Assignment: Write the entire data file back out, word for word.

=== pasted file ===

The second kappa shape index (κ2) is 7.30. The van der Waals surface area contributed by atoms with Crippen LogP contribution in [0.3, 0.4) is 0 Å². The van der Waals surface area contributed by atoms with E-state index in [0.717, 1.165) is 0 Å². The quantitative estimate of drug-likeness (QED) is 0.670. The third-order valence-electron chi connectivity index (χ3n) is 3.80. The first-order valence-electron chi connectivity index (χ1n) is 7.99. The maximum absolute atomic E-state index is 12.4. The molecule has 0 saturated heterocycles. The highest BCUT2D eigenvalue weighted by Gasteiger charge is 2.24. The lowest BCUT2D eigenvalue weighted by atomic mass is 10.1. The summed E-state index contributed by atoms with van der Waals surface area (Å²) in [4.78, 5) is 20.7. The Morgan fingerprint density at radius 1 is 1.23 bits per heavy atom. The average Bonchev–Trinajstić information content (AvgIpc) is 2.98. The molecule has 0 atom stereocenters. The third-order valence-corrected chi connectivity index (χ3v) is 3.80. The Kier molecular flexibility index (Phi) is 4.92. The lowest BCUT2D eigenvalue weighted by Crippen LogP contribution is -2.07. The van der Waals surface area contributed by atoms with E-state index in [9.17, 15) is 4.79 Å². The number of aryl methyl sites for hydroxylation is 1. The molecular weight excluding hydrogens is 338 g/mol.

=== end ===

The second kappa shape index (κ2) is 7.30. The van der Waals surface area contributed by atoms with Crippen LogP contribution in [0.3, 0.4) is 0 Å². The van der Waals surface area contributed by atoms with E-state index in [0.717, 1.165) is 0 Å². The quantitative estimate of drug-likeness (QED) is 0.670. The third-order valence-electron chi connectivity index (χ3n) is 3.80. The first-order valence-electron chi connectivity index (χ1n) is 7.99. The maximum absolute atomic E-state index is 12.4. The molecule has 0 saturated heterocycles. The highest BCUT2D eigenvalue weighted by Gasteiger charge is 2.24. The lowest BCUT2D eigenvalue weighted by atomic mass is 10.1. The summed E-state index contributed by atoms with van der Waals surface area (Å²) in [4.78, 5) is 20.7. The Morgan fingerprint density at radius 1 is 1.23 bits per heavy atom. The average Bonchev–Trinajstić information content (AvgIpc) is 2.98. The molecule has 0 atom stereocenters. The third-order valence-corrected chi connectivity index (χ3v) is 3.80. The Kier molecular flexibility index (Phi) is 4.92. The lowest BCUT2D eigenvalue weighted by Crippen LogP contribution is -2.07. The van der Waals surface area contributed by atoms with E-state index in [9.17, 15) is 4.79 Å². The number of aryl methyl sites for hydroxylation is 1. The molecular weight excluding hydrogens is 338 g/mol.